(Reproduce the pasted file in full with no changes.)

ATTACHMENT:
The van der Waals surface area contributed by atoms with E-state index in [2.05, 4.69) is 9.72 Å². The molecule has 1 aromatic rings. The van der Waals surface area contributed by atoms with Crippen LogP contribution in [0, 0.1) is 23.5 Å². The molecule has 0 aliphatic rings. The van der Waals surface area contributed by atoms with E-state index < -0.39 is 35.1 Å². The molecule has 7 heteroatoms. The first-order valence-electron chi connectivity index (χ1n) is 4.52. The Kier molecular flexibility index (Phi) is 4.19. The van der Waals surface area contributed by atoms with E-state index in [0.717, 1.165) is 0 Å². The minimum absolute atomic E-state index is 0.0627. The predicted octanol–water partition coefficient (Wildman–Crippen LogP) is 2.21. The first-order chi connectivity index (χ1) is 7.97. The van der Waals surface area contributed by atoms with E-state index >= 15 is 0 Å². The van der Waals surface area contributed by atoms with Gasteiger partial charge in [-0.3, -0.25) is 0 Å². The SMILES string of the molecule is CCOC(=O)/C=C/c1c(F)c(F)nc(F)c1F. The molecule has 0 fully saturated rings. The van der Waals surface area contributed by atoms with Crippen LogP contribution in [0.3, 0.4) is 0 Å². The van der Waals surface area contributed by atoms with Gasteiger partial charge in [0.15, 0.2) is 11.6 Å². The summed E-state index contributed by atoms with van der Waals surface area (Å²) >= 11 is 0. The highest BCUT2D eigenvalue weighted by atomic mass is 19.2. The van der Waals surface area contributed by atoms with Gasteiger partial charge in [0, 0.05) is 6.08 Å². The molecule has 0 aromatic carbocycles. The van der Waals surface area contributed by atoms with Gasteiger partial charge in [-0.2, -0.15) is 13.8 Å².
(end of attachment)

The van der Waals surface area contributed by atoms with E-state index in [2.05, 4.69) is 9.72 Å². The molecule has 1 aromatic rings. The van der Waals surface area contributed by atoms with Crippen LogP contribution in [0, 0.1) is 23.5 Å². The molecule has 0 aliphatic rings. The van der Waals surface area contributed by atoms with E-state index < -0.39 is 35.1 Å². The molecule has 7 heteroatoms. The first-order valence-electron chi connectivity index (χ1n) is 4.52. The Kier molecular flexibility index (Phi) is 4.19. The van der Waals surface area contributed by atoms with E-state index in [0.717, 1.165) is 0 Å². The minimum absolute atomic E-state index is 0.0627. The predicted octanol–water partition coefficient (Wildman–Crippen LogP) is 2.21. The first-order chi connectivity index (χ1) is 7.97. The van der Waals surface area contributed by atoms with E-state index >= 15 is 0 Å². The van der Waals surface area contributed by atoms with Gasteiger partial charge in [-0.3, -0.25) is 0 Å². The SMILES string of the molecule is CCOC(=O)/C=C/c1c(F)c(F)nc(F)c1F. The molecule has 0 fully saturated rings. The van der Waals surface area contributed by atoms with Crippen LogP contribution in [0.3, 0.4) is 0 Å². The van der Waals surface area contributed by atoms with Gasteiger partial charge in [0.15, 0.2) is 11.6 Å². The summed E-state index contributed by atoms with van der Waals surface area (Å²) >= 11 is 0. The highest BCUT2D eigenvalue weighted by atomic mass is 19.2. The van der Waals surface area contributed by atoms with Gasteiger partial charge in [0, 0.05) is 6.08 Å². The molecule has 0 aromatic carbocycles. The van der Waals surface area contributed by atoms with Gasteiger partial charge in [-0.2, -0.15) is 13.8 Å².